My recent blog on Emile Gruppé’s Vermont scenes (coupled with a pleasant drive upstate), has prompted some further musings on autumn landscapes by American painters. However, this time, I’m going slightly back in time to peruse some Tonalist and Impressionist pictures from the late nineteenth and early twentieth centuries.
Charles Warren Eaton
November, Montclair, ca. 1890sThe writer George Eliot described autumn as a “delicious” time of year and rightly so, in view of its colorful foliage and golden atmosphere, which appealed to artists with a love of nature and an intuitive approach to painting. This was certainly true of J. Francis Murphy (1853-1921), Charles Warren Eaton (1857-1937) and Bruce Crane (1857-1937) , who were associated with Tonalism, a very suggestive mode of painting that became fashionable during the 1880s. Preoccupied with conveying mood, Tonalists liked autumn because it was a transitional time of year––a much more poetic season than summer. Painted at contemplative times of day such as dawn and dusk and in varying types of weather, their fall landscapes typically feature isolated rural locales which they depicted with a limited palette of harmonious colors and with expressive brushwork that made forms blurry and indistinct––an approach that imbued their work with a gentle lyricism and a feeling of relaxation. I’m not at all surprised that Tonalist landscapes found their way into the parlors and dining rooms of contemporary collectors such as William T. Evans and George Hearn, providing them with a welcome visual refuge from their harried lives in the New York business world.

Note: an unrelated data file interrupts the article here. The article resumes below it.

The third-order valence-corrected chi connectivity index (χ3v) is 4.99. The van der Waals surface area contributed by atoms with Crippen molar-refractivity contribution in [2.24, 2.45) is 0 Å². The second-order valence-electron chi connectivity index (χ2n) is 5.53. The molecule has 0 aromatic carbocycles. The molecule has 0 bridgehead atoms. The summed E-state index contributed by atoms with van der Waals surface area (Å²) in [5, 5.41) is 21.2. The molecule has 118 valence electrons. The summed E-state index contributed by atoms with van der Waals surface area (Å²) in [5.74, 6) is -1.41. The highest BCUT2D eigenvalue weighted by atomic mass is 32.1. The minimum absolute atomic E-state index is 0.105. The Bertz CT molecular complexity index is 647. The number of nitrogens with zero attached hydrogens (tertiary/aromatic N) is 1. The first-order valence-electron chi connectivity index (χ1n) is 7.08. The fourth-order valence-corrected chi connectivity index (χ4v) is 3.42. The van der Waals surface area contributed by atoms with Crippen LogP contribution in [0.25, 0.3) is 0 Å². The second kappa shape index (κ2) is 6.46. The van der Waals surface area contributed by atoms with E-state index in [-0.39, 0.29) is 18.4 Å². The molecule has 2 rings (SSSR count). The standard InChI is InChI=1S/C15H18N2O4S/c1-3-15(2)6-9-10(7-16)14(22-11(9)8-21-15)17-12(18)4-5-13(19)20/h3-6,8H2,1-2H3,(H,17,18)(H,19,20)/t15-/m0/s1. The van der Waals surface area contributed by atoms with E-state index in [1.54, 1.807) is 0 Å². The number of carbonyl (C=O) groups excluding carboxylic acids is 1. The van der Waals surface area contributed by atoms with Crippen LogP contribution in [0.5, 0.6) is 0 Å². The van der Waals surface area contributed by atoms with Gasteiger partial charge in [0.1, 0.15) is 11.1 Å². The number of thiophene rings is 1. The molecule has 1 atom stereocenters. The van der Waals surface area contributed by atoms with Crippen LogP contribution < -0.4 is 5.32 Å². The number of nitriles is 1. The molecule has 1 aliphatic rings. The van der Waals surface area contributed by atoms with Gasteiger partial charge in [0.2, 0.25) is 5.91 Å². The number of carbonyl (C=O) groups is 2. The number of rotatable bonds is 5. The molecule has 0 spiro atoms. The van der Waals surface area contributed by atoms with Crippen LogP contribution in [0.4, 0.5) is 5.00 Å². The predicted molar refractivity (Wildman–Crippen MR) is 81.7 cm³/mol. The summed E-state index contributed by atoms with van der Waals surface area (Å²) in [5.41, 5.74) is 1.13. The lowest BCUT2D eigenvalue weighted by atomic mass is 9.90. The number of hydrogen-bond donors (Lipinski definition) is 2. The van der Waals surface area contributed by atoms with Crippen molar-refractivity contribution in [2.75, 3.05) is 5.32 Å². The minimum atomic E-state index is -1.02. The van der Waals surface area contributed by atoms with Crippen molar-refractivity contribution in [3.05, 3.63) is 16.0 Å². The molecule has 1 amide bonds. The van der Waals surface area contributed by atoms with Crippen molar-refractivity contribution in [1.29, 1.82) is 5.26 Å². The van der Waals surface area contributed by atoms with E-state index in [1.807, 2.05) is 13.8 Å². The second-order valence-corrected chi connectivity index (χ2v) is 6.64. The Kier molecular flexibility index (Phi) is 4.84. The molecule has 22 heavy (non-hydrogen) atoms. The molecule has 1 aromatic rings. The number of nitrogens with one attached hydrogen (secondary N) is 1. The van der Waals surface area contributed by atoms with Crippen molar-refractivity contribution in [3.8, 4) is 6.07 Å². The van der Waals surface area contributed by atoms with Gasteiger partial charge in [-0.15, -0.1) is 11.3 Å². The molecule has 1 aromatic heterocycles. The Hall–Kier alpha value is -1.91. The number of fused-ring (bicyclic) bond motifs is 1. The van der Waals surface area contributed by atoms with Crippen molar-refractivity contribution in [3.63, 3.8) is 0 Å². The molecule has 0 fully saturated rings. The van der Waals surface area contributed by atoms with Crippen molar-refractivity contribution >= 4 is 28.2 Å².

Autumn Landscape, 1933Tonalism and Impressionism were contemporaneous movements, each reaching its high point in about 1915. You can see the difference between the Tonalist take on autumn and that of the American Impressionists when you compare the works I’ve just mentioned with Willard Metcalf’s (1858-1925) The Red Oak No. 2 (below). Considered one of the finest interpreters of the American countryside (one critic dubbed him the “Poet Laureate” of New England scenery), Metcalf painted this view of a sunlit upland pasture in Cornish, New Hampshire, on a bright day in October of 1911 (the date, title and location are inscribed on the verso of the canvas). With its structured composition and broken brushwork, the painting is, in my opinion, a classic interpretation of autumn in “good old Yankee land,” the lively hues (look at that resplendent shade of blue!) reminding us that, in contrast to the Tonalist emphasis on ambiance, the Impressionists were concerned first and foremost with color and light. Whether you prefer the romantic aesthetic of the Tonalists or the more direct and optimistic Impressionist vision of Metcalf, I’m sure you agree with me that these painters all reveled in the beauty of autumn––a season that’s always been popular with those who wielded a brush.